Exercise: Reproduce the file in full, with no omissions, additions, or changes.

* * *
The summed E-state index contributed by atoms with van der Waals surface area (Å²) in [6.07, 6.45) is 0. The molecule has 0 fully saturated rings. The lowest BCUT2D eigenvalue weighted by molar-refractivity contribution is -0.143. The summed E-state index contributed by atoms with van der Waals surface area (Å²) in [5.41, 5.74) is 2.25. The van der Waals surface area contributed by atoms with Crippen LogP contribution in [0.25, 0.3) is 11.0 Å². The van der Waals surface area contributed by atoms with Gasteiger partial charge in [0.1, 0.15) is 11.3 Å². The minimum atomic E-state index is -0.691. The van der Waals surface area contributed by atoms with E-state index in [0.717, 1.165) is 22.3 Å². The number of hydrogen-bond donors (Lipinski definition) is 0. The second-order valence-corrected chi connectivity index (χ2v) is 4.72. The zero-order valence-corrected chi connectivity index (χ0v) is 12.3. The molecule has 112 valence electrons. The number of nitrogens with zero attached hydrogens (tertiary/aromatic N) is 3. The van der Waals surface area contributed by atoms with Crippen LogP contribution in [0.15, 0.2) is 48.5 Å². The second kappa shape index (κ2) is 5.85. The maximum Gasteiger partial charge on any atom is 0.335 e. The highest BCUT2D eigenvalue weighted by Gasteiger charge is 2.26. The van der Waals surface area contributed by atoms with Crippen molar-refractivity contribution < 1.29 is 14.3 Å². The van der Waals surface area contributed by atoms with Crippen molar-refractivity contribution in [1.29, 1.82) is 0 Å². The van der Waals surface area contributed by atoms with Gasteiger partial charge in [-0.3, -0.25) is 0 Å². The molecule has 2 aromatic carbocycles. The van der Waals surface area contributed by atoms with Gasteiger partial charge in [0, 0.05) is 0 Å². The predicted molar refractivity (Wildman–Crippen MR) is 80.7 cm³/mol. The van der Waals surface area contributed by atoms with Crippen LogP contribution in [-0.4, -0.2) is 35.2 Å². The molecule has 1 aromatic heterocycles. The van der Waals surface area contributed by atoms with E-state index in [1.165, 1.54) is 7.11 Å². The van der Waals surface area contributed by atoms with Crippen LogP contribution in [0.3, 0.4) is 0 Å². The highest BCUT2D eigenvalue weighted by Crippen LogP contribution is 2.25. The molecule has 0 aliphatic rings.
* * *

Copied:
The summed E-state index contributed by atoms with van der Waals surface area (Å²) in [6.07, 6.45) is 0. The molecule has 0 fully saturated rings. The lowest BCUT2D eigenvalue weighted by molar-refractivity contribution is -0.143. The summed E-state index contributed by atoms with van der Waals surface area (Å²) in [5.41, 5.74) is 2.25. The van der Waals surface area contributed by atoms with Crippen LogP contribution in [0.25, 0.3) is 11.0 Å². The van der Waals surface area contributed by atoms with Gasteiger partial charge in [0.1, 0.15) is 11.3 Å². The minimum atomic E-state index is -0.691. The van der Waals surface area contributed by atoms with E-state index in [0.717, 1.165) is 22.3 Å². The number of hydrogen-bond donors (Lipinski definition) is 0. The second-order valence-corrected chi connectivity index (χ2v) is 4.72. The zero-order valence-corrected chi connectivity index (χ0v) is 12.3. The molecule has 112 valence electrons. The number of nitrogens with zero attached hydrogens (tertiary/aromatic N) is 3. The van der Waals surface area contributed by atoms with Crippen LogP contribution in [0.15, 0.2) is 48.5 Å². The second kappa shape index (κ2) is 5.85. The maximum Gasteiger partial charge on any atom is 0.335 e. The highest BCUT2D eigenvalue weighted by Gasteiger charge is 2.26. The van der Waals surface area contributed by atoms with Crippen molar-refractivity contribution < 1.29 is 14.3 Å². The van der Waals surface area contributed by atoms with Crippen molar-refractivity contribution in [1.29, 1.82) is 0 Å². The van der Waals surface area contributed by atoms with Gasteiger partial charge in [-0.3, -0.25) is 0 Å². The molecule has 2 aromatic carbocycles. The van der Waals surface area contributed by atoms with Gasteiger partial charge in [0, 0.05) is 0 Å². The predicted molar refractivity (Wildman–Crippen MR) is 80.7 cm³/mol. The van der Waals surface area contributed by atoms with Crippen LogP contribution in [-0.4, -0.2) is 35.2 Å². The molecule has 1 aromatic heterocycles. The van der Waals surface area contributed by atoms with E-state index in [1.165, 1.54) is 7.11 Å². The van der Waals surface area contributed by atoms with Crippen LogP contribution in [0.3, 0.4) is 0 Å². The highest BCUT2D eigenvalue weighted by Crippen LogP contribution is 2.25. The molecule has 0 aliphatic rings.